The Call: A Short Story

[Rawi Hage is a Montreal writer. Born in Lebanon, he immigrated to Canada in 1992. His work has appeared in Mizna, a literary journal in Minneapolis, and Al-Jadid, a magazine in Los Angeles].
A call rang out over the whole world; the splendor departed from every city. Manda d’Hayye revealed himself to all the children of men and redeemed them from darkness into the light.
The Mandaean Book.

Dear K:

I left suddenly last night so I would be no further cause of embarrassment to you. It seems you prefer that references to my land of origin, the topic of religion, and other social comparisons be confined to certain gatherings. My remarks on society were not those of criticism, but came from the sentiment of belonging. I am Canadian now, after all, and I thought that I was entitled to voice my opinion.

As for your remark, “Why did you come here, anyway?” it did take me aback. Nevertheless, it is a question that I have often pondered, and it certainly kept me ill and thinking all last night. But now I know the reason for my journey, and I trace it to the call that took my lover’s life and bestowed on me the fate of a wanderer, who, when invited to a feast, is expected to be grateful and remain in silence.

Now, dear K, let me tell you the story of that call which was the cause of my departure and the reason for my coming here.

In my neighborhood stood the ruins of a Byzantine church that had been built on the foundations of a Roman temple that had itself conquered a previous Greek god who had once abolished the Phoenicians and their altars.

The church was surrounded by a large fence, a war city, blue sky, the Mediterranean Sea, and a land filled with mountains, red rivers, and traces of past warriors. On the south side of the church ruins, beyond the fence, one could see Middle Eastern men covering yellow chairs with their resting bodies, ancient faces hidden in newspapers full of hopes, promises, and illusions. Above their heads was a ceiling. Alongside them stood a series of vertical walls, all joined in a straight line and simple shapes to create a coffee shop known as Abu-Pierre’s café.

Inside and outside the café, men sat and waited. While some played cards, others checked their bets and horses, smoking argyles, which were placed on the ground at their feet, and kept eternally lit by the flame boy, Adel the Copt. Like a Zarathustran eager to keep the fire dancing, Adel, swift and agile, hovered among the men, a restless spirit anxious to comfort. Here and there, a bold old man, with small, repeated efforts, sucked up and inhaled the scented fumes, savoring tobacco and witnessing time pass, light change, children grow, the young leave, the old die, and memory fade.

Across from Abu-Pierre’s café was a candy store owned by Vartex the Armenian, whose father had once run south to our land in despair and hunger, fleeing massacres, long knives, wailing, dead bodies.

Above the candy store, on the first floor, a family of ten lived poorly. They all had foreign names like Lisa, Albert, Tony. Even the mother, a simple farmer who had left the fresh land of the mountains to settle in the city, was named Violette. She was loud and spontaneous and often dressed in black. She protected her children, occasionally slapped them, and constantly ordered them about.

Now Violette’s daughters are married, and her sons have carried their seed to higher lands, to a Western land from which they will never return. During my occasional trips back home, Violette would ask me if I had seen them. Was that land that once called like a siren to her boys a just land, a welcoming land? Would it comfort Tony the way her own arms could? Would it see Albert through her eyes?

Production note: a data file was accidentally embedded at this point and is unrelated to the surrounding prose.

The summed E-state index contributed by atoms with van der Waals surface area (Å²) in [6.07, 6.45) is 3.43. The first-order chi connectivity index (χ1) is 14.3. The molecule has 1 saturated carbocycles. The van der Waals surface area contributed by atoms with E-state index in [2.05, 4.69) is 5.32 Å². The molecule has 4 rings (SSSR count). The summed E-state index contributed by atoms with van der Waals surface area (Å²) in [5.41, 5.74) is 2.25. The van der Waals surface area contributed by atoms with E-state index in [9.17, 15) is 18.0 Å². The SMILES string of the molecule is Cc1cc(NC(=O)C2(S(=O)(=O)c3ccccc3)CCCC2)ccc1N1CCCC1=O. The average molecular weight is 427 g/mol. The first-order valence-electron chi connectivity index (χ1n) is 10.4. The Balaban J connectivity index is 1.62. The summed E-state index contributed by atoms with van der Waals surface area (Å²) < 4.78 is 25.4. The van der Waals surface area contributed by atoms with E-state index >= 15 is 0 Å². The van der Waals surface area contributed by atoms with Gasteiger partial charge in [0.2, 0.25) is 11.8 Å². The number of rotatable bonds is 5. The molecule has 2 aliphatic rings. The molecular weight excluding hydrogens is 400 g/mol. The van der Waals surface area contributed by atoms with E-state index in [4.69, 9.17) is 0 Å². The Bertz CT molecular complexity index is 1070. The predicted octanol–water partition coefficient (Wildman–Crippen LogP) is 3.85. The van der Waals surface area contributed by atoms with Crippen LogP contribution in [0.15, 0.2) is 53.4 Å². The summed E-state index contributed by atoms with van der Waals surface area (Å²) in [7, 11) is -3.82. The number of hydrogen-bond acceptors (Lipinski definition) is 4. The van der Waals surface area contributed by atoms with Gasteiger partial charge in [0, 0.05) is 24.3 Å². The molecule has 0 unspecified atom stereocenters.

There were four buildings on my street, two on each side of a paved road that lay beneath the pedestrians’ feet and carried their weight in silence. From my window, I heard merchants and beggars on that road calling out in the most enchanting Eastern melodies: “Baby finger, you cucumber!” “Fresh fish still dancing!” “Suleiman, the sweet knife sharpener, is here. Ladies, bring it down; do not throw it!” “May Allah give it back to you in gold and longevity! You merciful, you generous, you tender souls . . . have pity on me, the poor and needy.”

But of them all, none sang like Hassan, Mustafa’s son. Some said he was a reincarnation of Billal, the slave who was freed by the Prophet and sang the call to the believers. Others described him as another Om-Kalthum, the famous singer — for no one called in the name of vegetables and fruits as did Hassan, the son of Mustafa. He was young and had curly dark hair, green eyes, a dirty face, and a short body, all wrapped up in Western cloth given to him by mothers who had seen their boys grow and leave.

Beirut was submerged in war and flames as if the wrath of the gods had fallen upon its soil; yet Hassan and his father, Mustafa, came from the West Side, through the divided city. No one knew how Hassan and his father crossed the war lines. Legend had it that Hassan sang to the fighters to soften their lost-blinded souls and pass through in peace.

Everyone knew Hassan. Everyone loved his sublime chants. Everyone knew too his father’s wooden pushcart, decorated all around with pieces of broken mirrors, glittering ornaments and calligraphy verses of praise and wisdom: “This was bestowed on me from the Merciful. May the envious and jealous eye be struck with blindness.” “I am your humble servant; praise be upon you, the mighty . . . ” “Hassan, my son.”

Across the hills, among the shattered buildings, Mustafa and Hassan pushed their laden cart through the segregated city, in defiance of it all. Like persistent ants, like graceful butterflies filled with a lion’s courage, the father and his son reached the forbidden side to sell fruits and vegetables. They stood at the corner down from my house, across from Kaaie, the butcher. Hassan called the buyers and sang: “Pearls, O tomato! God’s gift, you lettuce, fresh from Eden’s gardens! A glance, and the eyelid blooms. Savour, and the heart flowers.”

With each call Mustafa stood, proud of his son’s assets, and released a smile that unveiled his golden tooth and hid his precious eyes. Soon mothers, sisters, wives were drawn to the call like converts to their master. Hassan sang, and Mustafa filled each woman’s bag with food and offerings.